Anyone who carries a cell phone can easily be tracked by law enforcement — and the courts don’t require them to get a warrant to do it. Cell phones ping cell towers creating a way of triangulating location — information mobile providers like AT&T and Verizon collect and distribute to law enforcement upon request.
Sen. Ron. Wyden, D-Ore., said Friday that it’s time to rethink the laws that allow law enforcement easy access to that data.“This an area where the law clearly hasn’t kept up with the times as you think about America today,” Wyden said. “All over the country, you’ve got folks with a cellphone or a handheld electronic device and they basically use it for just about everything in their lives. With everybody out there doing their thing–googling and e-mailing and texting and loving to send a tweet, I don’t think they’re aware that private companies have this unbelievable area of information about what they’re up to.”
Llaw enforcement agencies like the Bureau of Alcohol, Tobacco, Firearms and Explosives use the information to track suspects.
“We abide by the laws as they are written,” said Donna Sellers, an ATF spokeswoman. She would not comment on the agency’s stance on the use of warrants. But, last year, the Justice Department defended warrantless tracking by all federal agencies in Third Circuit Court of Appeals.
Wyden proposes legislation that will create a roadmap for the use of geolocation technology by authorities — calling the use akin to searching people’s homes or reading their mail. He outlined elements he wants to see addressed in a speech at the Cato Institute on Wednesday.
The law should require authorities to get a court-ordered warrant before accessing American’s geolocation information, Wyden said. It should apply to both cell phones and less-obvious GPS units — like those installed by the government in newer cars.
“People are being monitored 24/7 for weeks on end and that’s what we really need to get at with some clarity and it ought to apply to all the technologies,” he said. “This is a significant intrusion on privacy. We ought to do a better job of securing privacy as we look to the overall well being of the community.”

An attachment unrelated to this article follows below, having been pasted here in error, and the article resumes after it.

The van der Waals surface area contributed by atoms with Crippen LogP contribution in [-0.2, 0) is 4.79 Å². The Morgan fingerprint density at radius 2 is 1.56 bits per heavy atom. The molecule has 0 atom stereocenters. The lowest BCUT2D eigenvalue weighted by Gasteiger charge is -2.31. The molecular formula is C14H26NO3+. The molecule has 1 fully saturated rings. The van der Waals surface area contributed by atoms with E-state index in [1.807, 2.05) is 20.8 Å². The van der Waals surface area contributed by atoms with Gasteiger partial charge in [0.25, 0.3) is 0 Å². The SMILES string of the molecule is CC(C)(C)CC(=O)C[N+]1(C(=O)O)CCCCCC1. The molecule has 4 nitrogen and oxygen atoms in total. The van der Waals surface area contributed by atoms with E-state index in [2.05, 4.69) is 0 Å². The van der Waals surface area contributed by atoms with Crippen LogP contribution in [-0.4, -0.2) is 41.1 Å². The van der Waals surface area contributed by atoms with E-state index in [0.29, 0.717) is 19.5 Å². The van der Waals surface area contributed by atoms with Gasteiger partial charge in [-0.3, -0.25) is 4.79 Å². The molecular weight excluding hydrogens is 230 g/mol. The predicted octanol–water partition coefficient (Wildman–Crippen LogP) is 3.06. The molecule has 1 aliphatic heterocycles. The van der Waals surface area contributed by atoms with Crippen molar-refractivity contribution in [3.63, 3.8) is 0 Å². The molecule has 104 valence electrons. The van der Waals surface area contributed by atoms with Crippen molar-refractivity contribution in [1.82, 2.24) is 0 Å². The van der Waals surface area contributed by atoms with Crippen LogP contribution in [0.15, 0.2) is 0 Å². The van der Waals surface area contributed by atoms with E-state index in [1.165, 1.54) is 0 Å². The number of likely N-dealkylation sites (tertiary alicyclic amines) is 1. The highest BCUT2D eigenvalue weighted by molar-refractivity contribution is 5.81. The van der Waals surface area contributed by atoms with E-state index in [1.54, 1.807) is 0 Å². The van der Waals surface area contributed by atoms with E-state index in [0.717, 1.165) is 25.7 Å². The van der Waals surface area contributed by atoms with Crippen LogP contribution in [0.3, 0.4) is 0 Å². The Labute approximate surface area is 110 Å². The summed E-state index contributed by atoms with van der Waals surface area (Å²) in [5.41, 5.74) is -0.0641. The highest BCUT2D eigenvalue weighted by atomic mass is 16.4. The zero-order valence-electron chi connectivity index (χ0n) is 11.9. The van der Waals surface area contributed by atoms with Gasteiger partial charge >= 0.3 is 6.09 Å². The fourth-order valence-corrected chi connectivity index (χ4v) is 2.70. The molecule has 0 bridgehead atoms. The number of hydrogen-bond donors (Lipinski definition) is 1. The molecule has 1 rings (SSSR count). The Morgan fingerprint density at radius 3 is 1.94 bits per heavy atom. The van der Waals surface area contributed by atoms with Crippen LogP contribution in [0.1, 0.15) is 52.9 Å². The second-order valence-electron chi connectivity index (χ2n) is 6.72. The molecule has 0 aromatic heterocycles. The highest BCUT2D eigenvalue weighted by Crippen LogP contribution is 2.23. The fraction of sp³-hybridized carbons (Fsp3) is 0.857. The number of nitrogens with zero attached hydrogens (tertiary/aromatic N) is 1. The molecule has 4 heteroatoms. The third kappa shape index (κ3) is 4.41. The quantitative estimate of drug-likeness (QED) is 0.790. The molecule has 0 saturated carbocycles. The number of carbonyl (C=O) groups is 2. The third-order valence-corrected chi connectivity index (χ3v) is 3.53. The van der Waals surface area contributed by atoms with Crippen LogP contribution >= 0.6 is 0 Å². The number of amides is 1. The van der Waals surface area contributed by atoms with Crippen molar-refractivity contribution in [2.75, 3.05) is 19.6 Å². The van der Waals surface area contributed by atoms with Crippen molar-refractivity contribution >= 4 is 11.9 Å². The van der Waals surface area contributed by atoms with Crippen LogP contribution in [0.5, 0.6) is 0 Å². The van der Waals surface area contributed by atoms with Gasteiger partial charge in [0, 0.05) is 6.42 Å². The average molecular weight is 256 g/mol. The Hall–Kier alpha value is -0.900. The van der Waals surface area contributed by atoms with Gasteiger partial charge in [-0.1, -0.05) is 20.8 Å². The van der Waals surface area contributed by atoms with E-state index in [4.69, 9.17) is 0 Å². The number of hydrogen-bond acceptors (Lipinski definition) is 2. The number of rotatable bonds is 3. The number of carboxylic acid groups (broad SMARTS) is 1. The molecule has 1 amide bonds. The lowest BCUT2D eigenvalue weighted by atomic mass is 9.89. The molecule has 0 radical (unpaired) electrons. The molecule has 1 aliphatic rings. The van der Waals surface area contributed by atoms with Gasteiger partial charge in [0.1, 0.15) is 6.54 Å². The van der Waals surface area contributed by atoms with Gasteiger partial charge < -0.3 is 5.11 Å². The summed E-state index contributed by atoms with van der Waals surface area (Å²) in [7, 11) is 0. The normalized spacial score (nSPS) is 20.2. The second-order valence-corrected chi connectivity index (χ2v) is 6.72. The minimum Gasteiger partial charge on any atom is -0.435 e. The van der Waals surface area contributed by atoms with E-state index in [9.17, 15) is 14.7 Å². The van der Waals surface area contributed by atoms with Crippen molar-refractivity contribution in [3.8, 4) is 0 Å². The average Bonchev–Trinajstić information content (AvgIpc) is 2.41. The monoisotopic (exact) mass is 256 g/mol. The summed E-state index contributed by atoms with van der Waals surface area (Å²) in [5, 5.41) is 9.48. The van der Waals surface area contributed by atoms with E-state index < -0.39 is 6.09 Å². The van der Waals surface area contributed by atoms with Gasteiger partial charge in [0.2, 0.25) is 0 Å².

The Center for Democracy and Technology, a nonprofit group the encourages free expression and privacy in communications, supports Wyden’s proposal.
“We’re excited about this,” said Jim Dempsey, the vice president of public policy for CDT. “We’ve long been in a position this kind of tracking — either with GPS or with cell phones — should be treated as a search and seizure, and should be authorized only with the use of warrants.”
There’s a significant difference, Dempsey said, between tracking people’s location and folks freely offering their whereabouts through check-in apps like FourSquare.
“All of the consumer-based services are user-controlled,” he said. “The user gets to decide the fact that you disclose some information to the world.”
Wyden said he is crafting the legislation with Rep. Jason Chaffetz, R-Utah. Chaffetz was not available to comment on the proposed bill.
Wyden said he plans to introduce the legislation in the “next few weeks.”